I’ve just returned from spring break where we did a round of college tours. This is a grueling but interesting process. Having somewhat of an inside perspective makes the information sessions and tours a little different. I have a good sense of how the admissions process works, and I have an even better sense of what classes are really going to be like. For the most part, the tour guides and information sessions have been fairly accurate if a little salesy. It’s been especially interesting to see what Geeky Girl finds most interesting and appealing. And it’s not the same as what I find interesting.
Geeky Girl is not interested in ranking. The colleges we went to see are super highly ranked (and super hard to get into, but we’ll cross that bridge later), but she didn’t really know that. She selected these to visit based on size and location. After going on the tours, she’s said that she likes schools where the clear focus is on the academics, where most of what the tour guides talk about is learning and the approach to learning that the school takes. She likes small, discussion-based classes. And she’s like hearing about study abroad opportunities and internships. That said, she also mentioned liking it when the tour guides mention fun traditions the school has, especially when they clearly bring the school together.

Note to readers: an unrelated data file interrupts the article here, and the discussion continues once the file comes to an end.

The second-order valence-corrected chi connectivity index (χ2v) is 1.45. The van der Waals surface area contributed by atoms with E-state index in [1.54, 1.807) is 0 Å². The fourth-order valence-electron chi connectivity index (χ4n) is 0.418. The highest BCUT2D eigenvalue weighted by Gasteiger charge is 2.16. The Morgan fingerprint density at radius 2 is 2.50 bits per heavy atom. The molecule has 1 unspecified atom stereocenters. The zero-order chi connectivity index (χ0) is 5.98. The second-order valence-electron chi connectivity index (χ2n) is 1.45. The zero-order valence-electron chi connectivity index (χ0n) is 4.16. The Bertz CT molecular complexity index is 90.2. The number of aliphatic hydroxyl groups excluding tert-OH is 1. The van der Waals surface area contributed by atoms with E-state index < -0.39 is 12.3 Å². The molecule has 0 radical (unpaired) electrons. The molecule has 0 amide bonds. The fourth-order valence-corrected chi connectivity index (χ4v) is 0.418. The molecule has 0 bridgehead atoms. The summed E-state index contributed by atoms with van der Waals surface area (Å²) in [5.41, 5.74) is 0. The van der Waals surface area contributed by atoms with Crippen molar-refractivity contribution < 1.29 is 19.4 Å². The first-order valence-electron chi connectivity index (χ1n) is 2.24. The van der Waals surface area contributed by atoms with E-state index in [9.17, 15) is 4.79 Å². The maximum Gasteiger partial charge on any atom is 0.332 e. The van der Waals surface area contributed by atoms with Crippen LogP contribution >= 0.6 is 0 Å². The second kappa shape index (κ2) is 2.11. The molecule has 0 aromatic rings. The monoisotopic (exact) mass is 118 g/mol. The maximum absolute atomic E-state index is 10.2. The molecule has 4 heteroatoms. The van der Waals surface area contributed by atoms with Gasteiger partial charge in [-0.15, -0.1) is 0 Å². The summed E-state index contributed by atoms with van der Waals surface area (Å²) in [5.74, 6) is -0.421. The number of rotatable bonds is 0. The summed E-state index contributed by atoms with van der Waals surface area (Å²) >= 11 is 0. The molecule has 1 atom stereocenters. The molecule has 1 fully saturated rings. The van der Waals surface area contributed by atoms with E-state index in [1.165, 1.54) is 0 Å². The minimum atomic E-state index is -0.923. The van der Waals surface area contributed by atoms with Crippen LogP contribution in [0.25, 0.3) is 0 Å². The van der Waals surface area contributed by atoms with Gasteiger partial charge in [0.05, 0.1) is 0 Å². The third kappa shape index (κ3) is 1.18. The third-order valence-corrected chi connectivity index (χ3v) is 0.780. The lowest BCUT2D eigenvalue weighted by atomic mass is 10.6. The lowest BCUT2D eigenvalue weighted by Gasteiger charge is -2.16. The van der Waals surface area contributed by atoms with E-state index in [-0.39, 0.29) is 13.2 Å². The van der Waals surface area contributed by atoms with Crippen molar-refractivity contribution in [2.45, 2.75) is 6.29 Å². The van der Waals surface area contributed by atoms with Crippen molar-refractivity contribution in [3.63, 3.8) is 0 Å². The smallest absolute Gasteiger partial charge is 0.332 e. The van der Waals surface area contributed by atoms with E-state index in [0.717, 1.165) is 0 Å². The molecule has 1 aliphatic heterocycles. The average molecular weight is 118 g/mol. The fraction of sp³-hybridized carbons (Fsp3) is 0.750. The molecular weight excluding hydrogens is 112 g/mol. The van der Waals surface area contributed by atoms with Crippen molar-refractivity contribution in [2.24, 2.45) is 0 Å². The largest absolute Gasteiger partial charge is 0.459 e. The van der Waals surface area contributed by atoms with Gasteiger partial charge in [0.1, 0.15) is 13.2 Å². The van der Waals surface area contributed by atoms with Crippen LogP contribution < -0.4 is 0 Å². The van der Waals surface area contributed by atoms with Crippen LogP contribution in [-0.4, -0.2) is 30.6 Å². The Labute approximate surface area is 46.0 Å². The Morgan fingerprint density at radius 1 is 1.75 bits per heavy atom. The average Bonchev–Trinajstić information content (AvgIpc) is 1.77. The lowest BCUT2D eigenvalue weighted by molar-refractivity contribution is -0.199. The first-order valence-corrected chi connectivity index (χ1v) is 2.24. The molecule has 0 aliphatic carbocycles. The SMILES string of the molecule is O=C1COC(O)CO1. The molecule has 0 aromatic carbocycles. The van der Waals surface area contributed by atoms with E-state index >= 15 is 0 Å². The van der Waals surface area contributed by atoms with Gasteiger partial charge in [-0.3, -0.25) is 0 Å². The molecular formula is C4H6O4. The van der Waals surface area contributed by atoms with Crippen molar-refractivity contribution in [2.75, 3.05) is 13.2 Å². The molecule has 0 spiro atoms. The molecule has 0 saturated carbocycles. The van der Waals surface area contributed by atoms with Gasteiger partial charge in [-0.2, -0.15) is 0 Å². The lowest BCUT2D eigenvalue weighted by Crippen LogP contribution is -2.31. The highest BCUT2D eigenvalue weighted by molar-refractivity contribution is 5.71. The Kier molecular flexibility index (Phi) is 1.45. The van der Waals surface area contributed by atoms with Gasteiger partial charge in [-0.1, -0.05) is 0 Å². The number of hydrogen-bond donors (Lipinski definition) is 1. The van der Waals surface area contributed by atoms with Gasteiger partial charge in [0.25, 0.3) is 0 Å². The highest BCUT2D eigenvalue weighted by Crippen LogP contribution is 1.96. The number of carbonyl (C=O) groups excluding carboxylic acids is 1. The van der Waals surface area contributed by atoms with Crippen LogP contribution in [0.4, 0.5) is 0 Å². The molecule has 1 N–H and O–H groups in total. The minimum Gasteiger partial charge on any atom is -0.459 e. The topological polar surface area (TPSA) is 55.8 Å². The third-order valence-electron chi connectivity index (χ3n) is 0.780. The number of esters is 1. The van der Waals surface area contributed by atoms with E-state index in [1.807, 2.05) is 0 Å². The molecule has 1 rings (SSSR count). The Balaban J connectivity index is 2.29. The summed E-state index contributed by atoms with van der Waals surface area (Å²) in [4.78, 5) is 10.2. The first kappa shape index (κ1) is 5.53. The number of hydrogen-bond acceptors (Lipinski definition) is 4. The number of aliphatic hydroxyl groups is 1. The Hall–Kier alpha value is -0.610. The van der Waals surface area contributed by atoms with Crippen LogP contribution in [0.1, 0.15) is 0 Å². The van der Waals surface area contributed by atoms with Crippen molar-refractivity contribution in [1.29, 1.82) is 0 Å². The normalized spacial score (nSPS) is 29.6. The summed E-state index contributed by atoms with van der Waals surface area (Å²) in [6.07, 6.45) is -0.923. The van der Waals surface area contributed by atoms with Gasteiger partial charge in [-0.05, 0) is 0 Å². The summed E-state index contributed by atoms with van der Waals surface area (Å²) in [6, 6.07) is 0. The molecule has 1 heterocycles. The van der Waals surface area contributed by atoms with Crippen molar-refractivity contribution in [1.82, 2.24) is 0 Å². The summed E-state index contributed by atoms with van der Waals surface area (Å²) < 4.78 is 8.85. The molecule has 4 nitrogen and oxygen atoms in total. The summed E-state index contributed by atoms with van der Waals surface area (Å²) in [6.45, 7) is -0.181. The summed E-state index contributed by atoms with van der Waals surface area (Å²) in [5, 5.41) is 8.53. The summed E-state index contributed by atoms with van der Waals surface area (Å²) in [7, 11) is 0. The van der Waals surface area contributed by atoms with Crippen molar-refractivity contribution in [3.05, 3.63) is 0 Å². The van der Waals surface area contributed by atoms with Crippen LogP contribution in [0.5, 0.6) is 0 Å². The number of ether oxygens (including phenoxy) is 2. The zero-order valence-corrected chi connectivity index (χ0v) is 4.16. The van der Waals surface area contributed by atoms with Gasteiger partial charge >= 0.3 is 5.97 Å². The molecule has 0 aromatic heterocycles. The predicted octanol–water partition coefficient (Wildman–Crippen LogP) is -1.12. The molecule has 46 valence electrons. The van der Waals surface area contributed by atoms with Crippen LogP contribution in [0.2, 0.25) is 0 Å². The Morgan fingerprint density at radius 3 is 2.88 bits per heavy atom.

The parents on the tour were mostly like me, quietly sitting in the background, letting their kids take everything in, ask questions. It was the kids’ process. Other parents, a few on every tour, were clearly super anxious, asking about details that were weird, like food allergies and specifics about classes. One parent was already planning on the financing options, even though her daughter hadn’t even applied, much less gotten in. She was also stressing out loud about the admission process, goading her daughter to do this and do that in order to increase her chances. I was embarrassed for her.
I do sympathize with the parents. It’s an overwhelming process, and if you know nothing about higher education or the admission process, it’s even more overwhelming. Plus, you’re thinking about losing your kid. It’s very emotional. But, it’s still more the kid’s process than yours. It’s one of the first big decisions they’ll make as adults, and while parents have some say (especially in the money department), I think it’s important to let the decision be theirs. They’re not the little kids who can’t tie their shoes anymore. So step back, try not to wring your hands so much and want to control the whole process. If you’ve done your job well, it really will be okay.